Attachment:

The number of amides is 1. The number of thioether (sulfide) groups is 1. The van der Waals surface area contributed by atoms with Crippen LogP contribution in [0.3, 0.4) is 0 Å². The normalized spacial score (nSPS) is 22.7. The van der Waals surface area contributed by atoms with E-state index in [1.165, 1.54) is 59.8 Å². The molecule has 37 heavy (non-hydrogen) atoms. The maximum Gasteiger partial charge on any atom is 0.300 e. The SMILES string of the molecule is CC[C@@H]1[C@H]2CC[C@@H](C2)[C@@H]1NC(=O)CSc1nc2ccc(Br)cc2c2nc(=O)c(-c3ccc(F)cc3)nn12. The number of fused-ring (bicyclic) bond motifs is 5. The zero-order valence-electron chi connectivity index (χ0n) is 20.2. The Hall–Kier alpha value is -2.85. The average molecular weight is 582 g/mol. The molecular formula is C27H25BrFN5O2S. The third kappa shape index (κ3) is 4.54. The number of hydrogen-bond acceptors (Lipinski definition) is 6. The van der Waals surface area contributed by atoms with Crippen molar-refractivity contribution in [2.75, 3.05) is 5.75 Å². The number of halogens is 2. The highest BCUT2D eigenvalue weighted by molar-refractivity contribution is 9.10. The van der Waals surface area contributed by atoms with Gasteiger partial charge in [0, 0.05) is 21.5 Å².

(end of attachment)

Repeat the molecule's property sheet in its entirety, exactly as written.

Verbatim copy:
The number of amides is 1. The number of thioether (sulfide) groups is 1. The van der Waals surface area contributed by atoms with Crippen LogP contribution in [0.3, 0.4) is 0 Å². The normalized spacial score (nSPS) is 22.7. The van der Waals surface area contributed by atoms with E-state index in [1.165, 1.54) is 59.8 Å². The molecule has 37 heavy (non-hydrogen) atoms. The maximum Gasteiger partial charge on any atom is 0.300 e. The SMILES string of the molecule is CC[C@@H]1[C@H]2CC[C@@H](C2)[C@@H]1NC(=O)CSc1nc2ccc(Br)cc2c2nc(=O)c(-c3ccc(F)cc3)nn12. The number of fused-ring (bicyclic) bond motifs is 5. The zero-order valence-electron chi connectivity index (χ0n) is 20.2. The Hall–Kier alpha value is -2.85. The average molecular weight is 582 g/mol. The molecular formula is C27H25BrFN5O2S. The third kappa shape index (κ3) is 4.54. The number of hydrogen-bond acceptors (Lipinski definition) is 6. The van der Waals surface area contributed by atoms with Crippen molar-refractivity contribution in [2.75, 3.05) is 5.75 Å². The number of halogens is 2. The highest BCUT2D eigenvalue weighted by molar-refractivity contribution is 9.10. The van der Waals surface area contributed by atoms with Gasteiger partial charge in [0, 0.05) is 21.5 Å².